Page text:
This Saturday most of the kids went to Delta to get free glider rides. they have been invited by the Grand Mesa Soaring Society. So our work session was only adults. Boy were the kids missed. They came back all smiles and the adults that went also got rides. This has been more than a build. It is an educational experience for all. I will say this, all the participants in this project can hardly wait for Saturday to roll around. Me included. This has become more than a build, it is a social club, and you never know what will transpire. Each week is different.

We had a HAWK society directors meeting after the work session and went over the paperwork so we can present it to HAWK Society members to be voted on after the normal February EAA meeting. This meeting is important as it is to start setting policies, dues and other things for the HAWK SOCIETY. Brian and John Caldwell submitted the paper work for the 501C3 apparently if we do not give out more than $50,000 in donation receipts and do not have over $250,000 in assets we can file for a smaller filing fee of $400.00 versus the $800.00 that we were originally looking at. After 3 years the restrictions are lifted. Or we can pay the difference and have unlimited donations at any time. The only problem is the time frame it takes to get a Non Profit status out of our Government. Apparently Congress has cut funding for Obamacare, and the Lois Learner fiasco has not helped so the IRS is making everyone wait a long time for non-profit status. The Grand Mesa Soaring society apparently waited 9 months for their non-profit to be born.

It is funny how things keep coming out of the woodwork. We need a light weight alternator and in talking to one of the chapter members, he thinks he has one for an 0-200 that he is not going to use. [He] also [has] an engine monitor, and lifters for the engine. Lowell offered us some hardware and a carb airbox, if it will fit. It is really amazing what is available by just asking. Also I just got word from Brian that Ralph Mulford has offered to oversee our rod [email protected], if he can get help as he is getting up in age. (Did I say Ralph is one of the best engine machinists I know of. He still has his shop – Precision Machine, in his back yard. But only does what he wants, He used to do all the aircraft engine machine work for Wegner Aircraft, and Monach Aviation- Now West star. He also did all the machine work and balanced most of the best racing engines around including mine back in the day. I never had an engine problem, As a side light, he was one of the original founders of Air Methods, the Helicopter ambulance company used by hospitals all over the US. Ralph a very accomplished pilot in his own right and has owned various airplanes. A true gentleman).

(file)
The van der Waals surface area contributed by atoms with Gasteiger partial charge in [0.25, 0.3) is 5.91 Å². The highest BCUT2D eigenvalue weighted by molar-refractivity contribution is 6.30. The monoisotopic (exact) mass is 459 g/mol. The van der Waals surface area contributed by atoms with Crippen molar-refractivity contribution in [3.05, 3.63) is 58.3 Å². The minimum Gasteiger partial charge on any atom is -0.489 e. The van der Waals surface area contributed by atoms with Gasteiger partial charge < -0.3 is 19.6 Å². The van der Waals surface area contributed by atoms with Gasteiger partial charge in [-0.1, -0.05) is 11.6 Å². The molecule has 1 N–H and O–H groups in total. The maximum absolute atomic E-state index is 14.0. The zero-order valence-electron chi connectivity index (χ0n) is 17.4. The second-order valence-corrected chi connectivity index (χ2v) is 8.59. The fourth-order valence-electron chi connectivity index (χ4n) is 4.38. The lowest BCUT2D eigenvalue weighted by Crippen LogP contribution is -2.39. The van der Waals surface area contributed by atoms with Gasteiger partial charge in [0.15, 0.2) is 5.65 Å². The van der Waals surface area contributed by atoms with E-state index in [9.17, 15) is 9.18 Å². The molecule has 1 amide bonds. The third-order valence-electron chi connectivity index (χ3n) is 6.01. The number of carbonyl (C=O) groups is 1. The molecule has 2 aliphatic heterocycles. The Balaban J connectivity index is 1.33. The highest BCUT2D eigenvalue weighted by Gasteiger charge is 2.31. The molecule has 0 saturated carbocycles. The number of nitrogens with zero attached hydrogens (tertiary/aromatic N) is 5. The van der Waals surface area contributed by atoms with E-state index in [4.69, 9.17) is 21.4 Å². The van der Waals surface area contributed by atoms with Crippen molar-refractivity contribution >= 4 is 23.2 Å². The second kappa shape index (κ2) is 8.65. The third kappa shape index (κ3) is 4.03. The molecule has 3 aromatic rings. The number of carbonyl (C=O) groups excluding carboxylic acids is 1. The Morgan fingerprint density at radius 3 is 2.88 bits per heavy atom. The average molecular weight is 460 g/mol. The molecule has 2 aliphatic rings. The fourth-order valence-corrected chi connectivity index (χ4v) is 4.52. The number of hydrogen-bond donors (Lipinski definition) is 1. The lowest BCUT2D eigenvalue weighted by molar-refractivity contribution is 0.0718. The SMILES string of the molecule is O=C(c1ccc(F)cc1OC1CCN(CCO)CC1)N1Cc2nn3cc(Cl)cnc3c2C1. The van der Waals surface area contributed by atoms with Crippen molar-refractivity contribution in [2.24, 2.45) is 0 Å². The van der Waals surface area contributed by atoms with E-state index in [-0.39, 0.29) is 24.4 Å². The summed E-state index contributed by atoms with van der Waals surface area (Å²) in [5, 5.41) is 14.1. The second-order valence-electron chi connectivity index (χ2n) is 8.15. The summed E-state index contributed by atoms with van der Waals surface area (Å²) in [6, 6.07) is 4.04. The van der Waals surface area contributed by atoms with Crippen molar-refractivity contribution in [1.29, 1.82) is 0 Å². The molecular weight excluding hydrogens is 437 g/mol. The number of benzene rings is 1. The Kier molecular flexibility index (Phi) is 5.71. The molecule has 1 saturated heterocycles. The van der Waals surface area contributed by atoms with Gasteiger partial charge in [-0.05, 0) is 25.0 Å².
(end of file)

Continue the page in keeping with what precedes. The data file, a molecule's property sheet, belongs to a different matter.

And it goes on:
And the build continues.
A quick note about Don Wegner!

Wegner Aircraft was owned by Don Wegner. I started working for him in 1965 and it is where I got my A/P- IA. Don was absolutely the best mechanic I ever saw. He had lots of STC’s and could fix anything.
In WWII he was a Sea Bee in the Pacific and repaired pilots wrist watches flown in to him from all over the war theater. He was proud of the fact he never failed to get the watch back to the correct person. He used Benzene which is a known brain cancer causing agent and he knew it. He died from a brain tumor. He would not work on anything with benzene if anyone was around.

The man was totally amazing but his family life was a mess, and he stayed at the airport all day and late into the night. His boy was as good a mechanic and was really talented but experimented with all drugs and spent most of his life in prison, he passed away in prison. I wish I had learned more from Don. I learned to TIG weld fixing boat props from him, and sheet metal repairing wrecked airplanes for him. I also rebuilt engine accessories for him. He made all his own special tooling and equipment. Our shop was a hoot. OSHA would have had a fit. Nothing had guards on it and we all survived..